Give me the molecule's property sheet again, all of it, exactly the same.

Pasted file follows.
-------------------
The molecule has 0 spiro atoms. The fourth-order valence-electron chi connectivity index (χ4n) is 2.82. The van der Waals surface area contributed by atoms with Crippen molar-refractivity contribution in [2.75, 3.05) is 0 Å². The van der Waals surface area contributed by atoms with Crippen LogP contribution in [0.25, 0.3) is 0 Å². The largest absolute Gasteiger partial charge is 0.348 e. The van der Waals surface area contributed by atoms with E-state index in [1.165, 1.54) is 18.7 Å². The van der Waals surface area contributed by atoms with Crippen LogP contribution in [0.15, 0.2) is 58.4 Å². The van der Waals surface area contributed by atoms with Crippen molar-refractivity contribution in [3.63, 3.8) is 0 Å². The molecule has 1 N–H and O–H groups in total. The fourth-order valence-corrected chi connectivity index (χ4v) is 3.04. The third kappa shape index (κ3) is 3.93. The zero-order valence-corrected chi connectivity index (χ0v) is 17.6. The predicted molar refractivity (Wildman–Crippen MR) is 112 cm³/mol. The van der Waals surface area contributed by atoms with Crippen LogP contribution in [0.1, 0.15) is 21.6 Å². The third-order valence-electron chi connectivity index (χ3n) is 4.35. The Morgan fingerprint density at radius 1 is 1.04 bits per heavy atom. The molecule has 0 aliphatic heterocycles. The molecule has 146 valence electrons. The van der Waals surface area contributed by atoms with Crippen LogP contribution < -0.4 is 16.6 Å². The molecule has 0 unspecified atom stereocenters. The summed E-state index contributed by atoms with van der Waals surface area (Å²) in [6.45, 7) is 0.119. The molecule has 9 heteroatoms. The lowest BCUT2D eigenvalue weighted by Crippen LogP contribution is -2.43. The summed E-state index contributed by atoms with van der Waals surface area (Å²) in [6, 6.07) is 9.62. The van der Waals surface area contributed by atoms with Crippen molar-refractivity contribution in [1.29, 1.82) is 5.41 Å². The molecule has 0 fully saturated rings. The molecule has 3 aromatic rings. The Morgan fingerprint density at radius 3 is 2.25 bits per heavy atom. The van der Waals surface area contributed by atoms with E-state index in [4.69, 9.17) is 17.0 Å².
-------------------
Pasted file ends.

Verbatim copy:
The molecule has 0 spiro atoms. The fourth-order valence-electron chi connectivity index (χ4n) is 2.82. The van der Waals surface area contributed by atoms with Crippen molar-refractivity contribution in [2.75, 3.05) is 0 Å². The van der Waals surface area contributed by atoms with Crippen LogP contribution in [0.25, 0.3) is 0 Å². The largest absolute Gasteiger partial charge is 0.348 e. The van der Waals surface area contributed by atoms with E-state index in [1.165, 1.54) is 18.7 Å². The van der Waals surface area contributed by atoms with Crippen LogP contribution in [0.15, 0.2) is 58.4 Å². The van der Waals surface area contributed by atoms with Crippen molar-refractivity contribution in [3.63, 3.8) is 0 Å². The molecule has 1 N–H and O–H groups in total. The fourth-order valence-corrected chi connectivity index (χ4v) is 3.04. The third kappa shape index (κ3) is 3.93. The zero-order valence-corrected chi connectivity index (χ0v) is 17.6. The predicted molar refractivity (Wildman–Crippen MR) is 112 cm³/mol. The van der Waals surface area contributed by atoms with Crippen LogP contribution in [0.1, 0.15) is 21.6 Å². The third-order valence-electron chi connectivity index (χ3n) is 4.35. The Morgan fingerprint density at radius 1 is 1.04 bits per heavy atom. The molecule has 0 aliphatic heterocycles. The molecule has 146 valence electrons. The van der Waals surface area contributed by atoms with Crippen LogP contribution < -0.4 is 16.6 Å². The molecule has 0 unspecified atom stereocenters. The summed E-state index contributed by atoms with van der Waals surface area (Å²) in [6.45, 7) is 0.119. The molecule has 9 heteroatoms. The lowest BCUT2D eigenvalue weighted by Crippen LogP contribution is -2.43. The summed E-state index contributed by atoms with van der Waals surface area (Å²) in [6, 6.07) is 9.62. The van der Waals surface area contributed by atoms with Crippen molar-refractivity contribution in [1.29, 1.82) is 5.41 Å². The molecule has 0 fully saturated rings. The molecule has 3 aromatic rings. The Morgan fingerprint density at radius 3 is 2.25 bits per heavy atom. The van der Waals surface area contributed by atoms with E-state index in [4.69, 9.17) is 17.0 Å².